Safety Standards

Safety Standards February 1, 1998

What You Can’t See Can Hurt You — How To Reduce Risk In Confined Spaces

Confined spaces are an exception to the rule that you should never assume anything in life. In this case, always assume the worst -- that the space contains an unseen, unexpected hazard.

By Stephen Bayer, Product Group Manager, Portable Instruments, MSA, Pittsburgh, PA; and Stephen Bayer; Alfred W. Keiss
Safety Standards February 1, 1998

Proper Steam Hose Selection Leads To Performance, Safety, And Economic Benefits

There are powerful economic and safety reasons for properly specifying and handling steam hose assemblies.

By Howard Aspinall
Safety Standards January 1, 1998

It’s Greek to me

Have you ever tried to read an OSHA regulation, only to find that it's completely undecipherable? That's the conclusion James Stanley, former deputy assistant secretary of OSHA, has reached.

By Staff
Safety Standards January 1, 1998

Using An Ergonomic Approach To Moving Material Safely

Over 1 million lower back injuries occur in the workplace each year, costing industry billions of dollars in workers' compensation claims, legal fees, lost time and production, and medical costs.

By Ron Holzhauer
Safety Standards January 1, 1970

Literature Offers

Network grounding systemsA 60-p catalog covers copper and mechanical grounding components for network applications. The publication provides features, benefits, and complete specifications, including materials, dimensions, sizes, part numbers, and illustrations. Information charts and a cross-reference guide are included in the literature.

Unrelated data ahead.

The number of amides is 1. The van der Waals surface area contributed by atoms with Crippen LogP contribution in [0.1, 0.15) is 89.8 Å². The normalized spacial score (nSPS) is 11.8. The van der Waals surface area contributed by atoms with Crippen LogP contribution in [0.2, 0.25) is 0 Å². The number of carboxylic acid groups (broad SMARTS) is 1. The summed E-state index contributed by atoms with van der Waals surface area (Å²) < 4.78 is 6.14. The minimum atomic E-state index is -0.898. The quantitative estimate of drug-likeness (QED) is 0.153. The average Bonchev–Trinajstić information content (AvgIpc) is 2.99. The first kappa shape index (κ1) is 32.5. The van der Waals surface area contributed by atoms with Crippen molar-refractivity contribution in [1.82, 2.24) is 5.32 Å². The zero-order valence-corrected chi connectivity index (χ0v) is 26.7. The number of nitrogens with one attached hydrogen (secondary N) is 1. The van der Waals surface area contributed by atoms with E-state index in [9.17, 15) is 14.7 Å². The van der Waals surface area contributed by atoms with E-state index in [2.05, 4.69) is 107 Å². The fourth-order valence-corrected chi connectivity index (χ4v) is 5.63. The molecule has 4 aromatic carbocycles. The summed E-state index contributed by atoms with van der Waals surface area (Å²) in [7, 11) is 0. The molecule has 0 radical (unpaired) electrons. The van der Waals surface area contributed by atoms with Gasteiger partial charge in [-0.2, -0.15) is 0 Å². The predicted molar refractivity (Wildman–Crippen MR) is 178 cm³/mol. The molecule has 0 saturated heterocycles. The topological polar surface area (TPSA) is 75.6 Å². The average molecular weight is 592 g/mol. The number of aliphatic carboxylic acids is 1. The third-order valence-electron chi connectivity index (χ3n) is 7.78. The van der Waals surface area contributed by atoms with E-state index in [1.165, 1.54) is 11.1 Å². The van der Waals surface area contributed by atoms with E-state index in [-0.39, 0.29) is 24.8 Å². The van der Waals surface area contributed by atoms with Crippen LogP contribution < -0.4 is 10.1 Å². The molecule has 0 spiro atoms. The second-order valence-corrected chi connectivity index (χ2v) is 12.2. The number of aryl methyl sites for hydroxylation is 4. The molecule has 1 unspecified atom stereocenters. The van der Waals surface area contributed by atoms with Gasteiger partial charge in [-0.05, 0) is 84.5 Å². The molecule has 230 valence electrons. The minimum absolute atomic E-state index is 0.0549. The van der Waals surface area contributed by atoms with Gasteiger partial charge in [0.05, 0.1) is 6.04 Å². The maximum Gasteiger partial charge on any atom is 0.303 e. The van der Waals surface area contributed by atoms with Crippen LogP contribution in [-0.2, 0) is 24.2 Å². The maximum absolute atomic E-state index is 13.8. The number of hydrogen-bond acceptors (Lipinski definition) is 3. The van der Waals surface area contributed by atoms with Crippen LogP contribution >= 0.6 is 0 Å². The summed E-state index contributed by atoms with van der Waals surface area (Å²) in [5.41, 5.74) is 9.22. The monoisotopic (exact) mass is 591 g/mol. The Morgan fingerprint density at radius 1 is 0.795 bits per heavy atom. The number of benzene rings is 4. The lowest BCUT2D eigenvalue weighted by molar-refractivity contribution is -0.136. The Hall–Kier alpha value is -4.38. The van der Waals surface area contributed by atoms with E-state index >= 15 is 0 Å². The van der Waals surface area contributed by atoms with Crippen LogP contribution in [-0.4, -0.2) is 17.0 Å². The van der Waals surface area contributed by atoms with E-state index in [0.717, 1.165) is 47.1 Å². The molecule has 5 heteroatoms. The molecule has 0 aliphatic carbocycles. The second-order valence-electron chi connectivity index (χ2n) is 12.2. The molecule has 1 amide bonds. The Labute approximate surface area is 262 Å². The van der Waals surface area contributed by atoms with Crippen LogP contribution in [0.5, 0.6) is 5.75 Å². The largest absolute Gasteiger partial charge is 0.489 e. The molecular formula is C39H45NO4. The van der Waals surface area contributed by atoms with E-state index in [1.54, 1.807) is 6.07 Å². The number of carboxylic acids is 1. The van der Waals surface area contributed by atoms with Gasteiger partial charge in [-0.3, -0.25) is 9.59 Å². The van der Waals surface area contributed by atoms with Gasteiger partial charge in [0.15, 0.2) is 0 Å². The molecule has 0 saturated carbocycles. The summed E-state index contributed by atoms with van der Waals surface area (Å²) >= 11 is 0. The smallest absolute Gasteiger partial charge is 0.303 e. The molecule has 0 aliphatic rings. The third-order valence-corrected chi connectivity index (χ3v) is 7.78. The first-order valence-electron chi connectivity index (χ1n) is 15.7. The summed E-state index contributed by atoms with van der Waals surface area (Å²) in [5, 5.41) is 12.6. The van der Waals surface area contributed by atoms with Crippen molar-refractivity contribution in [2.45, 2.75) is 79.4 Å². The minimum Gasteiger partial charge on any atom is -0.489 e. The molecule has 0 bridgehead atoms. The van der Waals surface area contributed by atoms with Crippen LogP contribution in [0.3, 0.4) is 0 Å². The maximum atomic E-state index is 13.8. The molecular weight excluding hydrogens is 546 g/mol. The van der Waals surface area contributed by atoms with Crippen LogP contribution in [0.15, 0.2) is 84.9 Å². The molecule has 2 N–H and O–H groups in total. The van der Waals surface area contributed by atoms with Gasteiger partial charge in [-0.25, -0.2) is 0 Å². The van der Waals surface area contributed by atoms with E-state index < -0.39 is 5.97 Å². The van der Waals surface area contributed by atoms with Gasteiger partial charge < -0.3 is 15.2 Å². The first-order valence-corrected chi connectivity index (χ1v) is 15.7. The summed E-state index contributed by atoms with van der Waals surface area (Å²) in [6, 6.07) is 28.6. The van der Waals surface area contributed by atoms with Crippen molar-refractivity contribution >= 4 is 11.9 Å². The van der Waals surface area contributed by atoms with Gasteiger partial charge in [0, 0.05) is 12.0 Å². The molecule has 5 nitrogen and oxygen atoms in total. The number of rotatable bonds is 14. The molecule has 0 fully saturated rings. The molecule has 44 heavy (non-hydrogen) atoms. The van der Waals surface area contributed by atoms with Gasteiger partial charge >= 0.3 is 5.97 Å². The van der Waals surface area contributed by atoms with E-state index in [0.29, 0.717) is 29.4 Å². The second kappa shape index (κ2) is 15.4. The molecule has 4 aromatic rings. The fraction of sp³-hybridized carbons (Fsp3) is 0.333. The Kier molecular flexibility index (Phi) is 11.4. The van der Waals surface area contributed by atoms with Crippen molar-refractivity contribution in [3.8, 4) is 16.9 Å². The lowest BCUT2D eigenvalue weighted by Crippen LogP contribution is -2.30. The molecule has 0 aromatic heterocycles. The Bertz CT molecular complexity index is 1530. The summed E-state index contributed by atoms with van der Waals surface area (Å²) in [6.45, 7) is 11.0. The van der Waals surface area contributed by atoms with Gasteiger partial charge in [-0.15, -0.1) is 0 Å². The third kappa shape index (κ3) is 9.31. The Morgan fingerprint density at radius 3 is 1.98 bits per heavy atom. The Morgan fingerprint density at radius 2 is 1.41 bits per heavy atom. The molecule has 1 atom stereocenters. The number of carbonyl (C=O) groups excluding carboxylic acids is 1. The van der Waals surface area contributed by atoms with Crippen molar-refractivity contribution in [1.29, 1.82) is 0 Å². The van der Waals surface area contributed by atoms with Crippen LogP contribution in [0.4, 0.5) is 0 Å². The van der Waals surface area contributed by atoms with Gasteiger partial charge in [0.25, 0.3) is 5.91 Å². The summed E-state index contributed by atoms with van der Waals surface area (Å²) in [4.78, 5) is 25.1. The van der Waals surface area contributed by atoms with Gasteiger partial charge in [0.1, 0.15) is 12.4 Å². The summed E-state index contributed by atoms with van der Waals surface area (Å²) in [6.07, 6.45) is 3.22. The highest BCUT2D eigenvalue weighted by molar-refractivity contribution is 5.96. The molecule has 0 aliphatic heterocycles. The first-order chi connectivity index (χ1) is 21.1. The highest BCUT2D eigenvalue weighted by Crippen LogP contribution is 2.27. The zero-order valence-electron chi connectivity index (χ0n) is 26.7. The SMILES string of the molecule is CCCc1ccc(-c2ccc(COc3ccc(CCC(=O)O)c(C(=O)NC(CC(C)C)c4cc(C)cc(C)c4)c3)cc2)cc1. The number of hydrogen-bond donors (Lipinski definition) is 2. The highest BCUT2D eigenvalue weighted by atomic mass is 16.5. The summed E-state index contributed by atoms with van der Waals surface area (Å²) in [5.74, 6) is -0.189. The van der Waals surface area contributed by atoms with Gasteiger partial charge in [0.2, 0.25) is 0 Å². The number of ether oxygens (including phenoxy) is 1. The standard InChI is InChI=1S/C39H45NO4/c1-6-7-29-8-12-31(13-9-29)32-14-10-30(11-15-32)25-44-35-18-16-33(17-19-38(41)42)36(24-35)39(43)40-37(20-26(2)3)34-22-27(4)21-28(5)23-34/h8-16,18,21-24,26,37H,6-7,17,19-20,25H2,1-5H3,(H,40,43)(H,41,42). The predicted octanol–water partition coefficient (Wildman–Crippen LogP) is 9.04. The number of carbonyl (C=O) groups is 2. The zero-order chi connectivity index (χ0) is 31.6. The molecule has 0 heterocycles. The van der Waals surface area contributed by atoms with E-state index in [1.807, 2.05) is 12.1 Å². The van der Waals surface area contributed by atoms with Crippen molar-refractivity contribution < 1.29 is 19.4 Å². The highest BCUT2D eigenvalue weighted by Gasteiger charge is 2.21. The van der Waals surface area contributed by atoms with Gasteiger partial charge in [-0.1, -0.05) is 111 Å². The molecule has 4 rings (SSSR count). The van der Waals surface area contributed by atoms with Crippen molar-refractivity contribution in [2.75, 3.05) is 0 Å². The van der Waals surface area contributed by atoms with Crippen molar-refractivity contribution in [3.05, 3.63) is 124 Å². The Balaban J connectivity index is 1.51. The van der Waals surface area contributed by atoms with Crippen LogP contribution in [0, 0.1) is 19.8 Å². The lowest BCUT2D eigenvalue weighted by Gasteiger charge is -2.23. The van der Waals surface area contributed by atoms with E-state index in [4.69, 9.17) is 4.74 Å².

By Staff
Safety Standards January 1, 1970

Electro-pneumatic transducer

Converts milliamp input signals to a switch-selectable proportional pneumatic output signal for lower pneumatic supply consumption and reduced operating costs. The i2P-100 combines all ATEX and IECEx approvals onto one nameplate, enabling users that require ATEX approvals to select and mark the protection method (intrinsic safety, flameproof, or type n), upon installation of the unit.

By Staff
Safety Standards January 1, 1970

Product Intros – 1970-01-01

Rack design reduces forklift damageThe Defender rack frame can be applied to new and existing installations to resist and reduce forklift damage. The front column is moved back 9-in. from the aisle to reduce forklift contact. The bottom front column is made of tubular steel with a 3/16-in. thick wall to take more abuse than other racks.

By Staff